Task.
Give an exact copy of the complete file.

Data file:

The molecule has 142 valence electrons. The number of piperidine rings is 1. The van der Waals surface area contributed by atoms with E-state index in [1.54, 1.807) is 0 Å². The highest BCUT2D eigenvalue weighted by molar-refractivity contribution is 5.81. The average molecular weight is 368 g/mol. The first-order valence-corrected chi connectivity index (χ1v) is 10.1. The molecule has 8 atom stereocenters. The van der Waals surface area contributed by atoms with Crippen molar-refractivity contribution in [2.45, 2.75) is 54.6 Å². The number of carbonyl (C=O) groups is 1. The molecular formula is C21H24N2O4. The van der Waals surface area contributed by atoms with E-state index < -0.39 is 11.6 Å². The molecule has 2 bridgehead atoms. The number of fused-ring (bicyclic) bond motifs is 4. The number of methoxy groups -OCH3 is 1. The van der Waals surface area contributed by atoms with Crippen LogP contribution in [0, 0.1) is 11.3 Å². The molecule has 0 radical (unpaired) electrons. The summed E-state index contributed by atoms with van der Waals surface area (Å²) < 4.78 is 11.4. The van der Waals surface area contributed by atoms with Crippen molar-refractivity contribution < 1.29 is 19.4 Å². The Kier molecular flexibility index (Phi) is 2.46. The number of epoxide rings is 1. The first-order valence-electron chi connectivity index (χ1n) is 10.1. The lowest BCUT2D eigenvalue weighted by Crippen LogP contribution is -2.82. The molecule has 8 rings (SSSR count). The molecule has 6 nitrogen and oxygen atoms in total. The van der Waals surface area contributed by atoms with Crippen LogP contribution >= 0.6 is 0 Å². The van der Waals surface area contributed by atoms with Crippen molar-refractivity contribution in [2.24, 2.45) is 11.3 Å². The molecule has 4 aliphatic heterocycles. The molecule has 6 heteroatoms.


The molecule has 142 valence electrons. The number of piperidine rings is 1. The van der Waals surface area contributed by atoms with E-state index in [1.54, 1.807) is 0 Å². The highest BCUT2D eigenvalue weighted by molar-refractivity contribution is 5.81. The average molecular weight is 368 g/mol. The first-order valence-corrected chi connectivity index (χ1v) is 10.1. The molecule has 8 atom stereocenters. The van der Waals surface area contributed by atoms with Crippen molar-refractivity contribution in [2.45, 2.75) is 54.6 Å². The number of carbonyl (C=O) groups is 1. The molecular formula is C21H24N2O4. The van der Waals surface area contributed by atoms with E-state index < -0.39 is 11.6 Å². The molecule has 2 bridgehead atoms. The number of fused-ring (bicyclic) bond motifs is 4. The number of methoxy groups -OCH3 is 1. The van der Waals surface area contributed by atoms with Crippen LogP contribution in [0, 0.1) is 11.3 Å². The molecule has 0 radical (unpaired) electrons. The summed E-state index contributed by atoms with van der Waals surface area (Å²) < 4.78 is 11.4. The van der Waals surface area contributed by atoms with Crippen molar-refractivity contribution < 1.29 is 19.4 Å². The Kier molecular flexibility index (Phi) is 2.46. The number of epoxide rings is 1. The first-order valence-electron chi connectivity index (χ1n) is 10.1. The lowest BCUT2D eigenvalue weighted by Crippen LogP contribution is -2.82. The molecule has 8 rings (SSSR count). The molecule has 6 nitrogen and oxygen atoms in total. The van der Waals surface area contributed by atoms with Crippen LogP contribution >= 0.6 is 0 Å². The van der Waals surface area contributed by atoms with Crippen molar-refractivity contribution in [2.24, 2.45) is 11.3 Å². The molecule has 4 aliphatic heterocycles. The molecule has 6 heteroatoms.